We bump into each other. We transfer energy, smiles, opinions and philosophies. Half the time we don’t agree, so we often avoid it. We put up walls, encase ourselves in steel then speed around blind corners, forgetting that it’s a law of nature. And we bump into each other.
We saw the result of this on a remote dirt road in Namibia. A new Discovery met an old Toyota, or was it an Isuzu? It was so mangled we can’t recall. We helped as much as we could, called a Namibian we had bumped into who called another Namibian who called another Namibian to try and speed up a helicopter, slow racing hearts and keep another beating.
It seems incredible that people collide in this barren country, the second least populated in the world. But that’s the law of nature. The rally I am on, the Mzanzi Trophy is travelling around Southern Africa and we have just left Namibia for Botswana. It’s thrown people from South Africa, Zimbabwe, Spain, England, Germany and America together – there are even people here from Durban. We’ve bumped into a few others, like the Namibian man who sold us the juiciest oranges we’ve ever tasted on a dry, dusty roadside; the South African who propped up a bar counter with his opinions and the Herero women who’s colourful dresses bloomed over the desert. We’ve swapped smiles with kids too young to form opinions and bumped heads with grumpy guides who’ve driven too many tourists around their backyard. We’ve almost collided with Ostriches, Kudu and Gemsbok, their speeding trajectory diverging inexplicably with our car’s. Sadly, one Springbok was bang on time.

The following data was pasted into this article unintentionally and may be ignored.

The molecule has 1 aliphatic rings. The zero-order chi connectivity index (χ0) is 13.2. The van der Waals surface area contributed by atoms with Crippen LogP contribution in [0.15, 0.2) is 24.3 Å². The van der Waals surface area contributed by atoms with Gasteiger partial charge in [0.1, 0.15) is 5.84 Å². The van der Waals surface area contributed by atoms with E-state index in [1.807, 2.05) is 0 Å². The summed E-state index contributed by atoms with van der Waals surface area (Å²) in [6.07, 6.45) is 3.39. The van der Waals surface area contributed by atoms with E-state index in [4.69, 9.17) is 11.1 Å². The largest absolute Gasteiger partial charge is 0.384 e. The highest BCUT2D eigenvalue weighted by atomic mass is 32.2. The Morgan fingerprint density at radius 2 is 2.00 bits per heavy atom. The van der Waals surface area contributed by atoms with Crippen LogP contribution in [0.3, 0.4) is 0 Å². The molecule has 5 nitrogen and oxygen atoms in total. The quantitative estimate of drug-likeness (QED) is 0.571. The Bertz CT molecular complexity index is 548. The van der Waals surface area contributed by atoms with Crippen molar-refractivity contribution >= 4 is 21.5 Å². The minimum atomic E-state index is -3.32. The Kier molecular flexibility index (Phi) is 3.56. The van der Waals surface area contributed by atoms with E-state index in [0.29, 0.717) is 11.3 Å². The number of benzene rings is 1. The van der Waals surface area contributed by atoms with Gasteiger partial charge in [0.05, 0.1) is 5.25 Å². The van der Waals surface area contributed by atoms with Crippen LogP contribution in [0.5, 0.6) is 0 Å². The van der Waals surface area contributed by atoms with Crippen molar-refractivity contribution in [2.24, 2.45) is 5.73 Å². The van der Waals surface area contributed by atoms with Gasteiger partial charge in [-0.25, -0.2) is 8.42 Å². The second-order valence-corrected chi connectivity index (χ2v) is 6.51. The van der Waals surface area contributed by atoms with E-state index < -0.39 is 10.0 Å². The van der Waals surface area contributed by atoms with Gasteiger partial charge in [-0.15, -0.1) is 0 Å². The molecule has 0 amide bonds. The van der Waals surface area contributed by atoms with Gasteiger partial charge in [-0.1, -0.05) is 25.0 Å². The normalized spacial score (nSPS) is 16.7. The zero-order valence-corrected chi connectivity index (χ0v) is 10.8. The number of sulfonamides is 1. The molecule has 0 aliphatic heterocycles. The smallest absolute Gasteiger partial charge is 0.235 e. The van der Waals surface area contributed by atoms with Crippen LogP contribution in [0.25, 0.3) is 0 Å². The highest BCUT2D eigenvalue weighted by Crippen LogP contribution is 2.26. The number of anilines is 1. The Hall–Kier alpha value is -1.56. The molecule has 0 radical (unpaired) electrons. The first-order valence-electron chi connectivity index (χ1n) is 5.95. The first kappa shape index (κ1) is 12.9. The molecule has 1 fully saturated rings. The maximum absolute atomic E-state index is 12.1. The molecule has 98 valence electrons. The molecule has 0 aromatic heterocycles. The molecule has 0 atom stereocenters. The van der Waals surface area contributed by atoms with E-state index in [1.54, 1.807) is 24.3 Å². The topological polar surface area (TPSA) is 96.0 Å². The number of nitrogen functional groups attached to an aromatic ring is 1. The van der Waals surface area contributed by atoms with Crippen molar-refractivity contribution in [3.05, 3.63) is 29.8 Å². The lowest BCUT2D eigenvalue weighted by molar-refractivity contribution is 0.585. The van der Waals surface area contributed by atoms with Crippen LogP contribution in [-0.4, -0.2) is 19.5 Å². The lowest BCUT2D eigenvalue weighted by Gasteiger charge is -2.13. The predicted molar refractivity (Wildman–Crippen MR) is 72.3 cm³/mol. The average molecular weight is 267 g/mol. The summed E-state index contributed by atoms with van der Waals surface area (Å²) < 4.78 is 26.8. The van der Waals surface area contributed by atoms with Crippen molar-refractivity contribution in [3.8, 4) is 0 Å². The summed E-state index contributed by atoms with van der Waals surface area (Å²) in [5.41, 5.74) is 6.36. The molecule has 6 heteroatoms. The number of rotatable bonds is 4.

Like we have done in Etosha National Park, it’s spectacular to behold this law of nature, the clash of horns, the communion over water and camp fire. On this trip, we’re getting to know people from the other side of the world and introduce them to new ones. But you don’t bump into others unless you step away from the screen you are looking at right now. They say the Internet is the most populated place on Earth. Compared to Namibia, it is barren.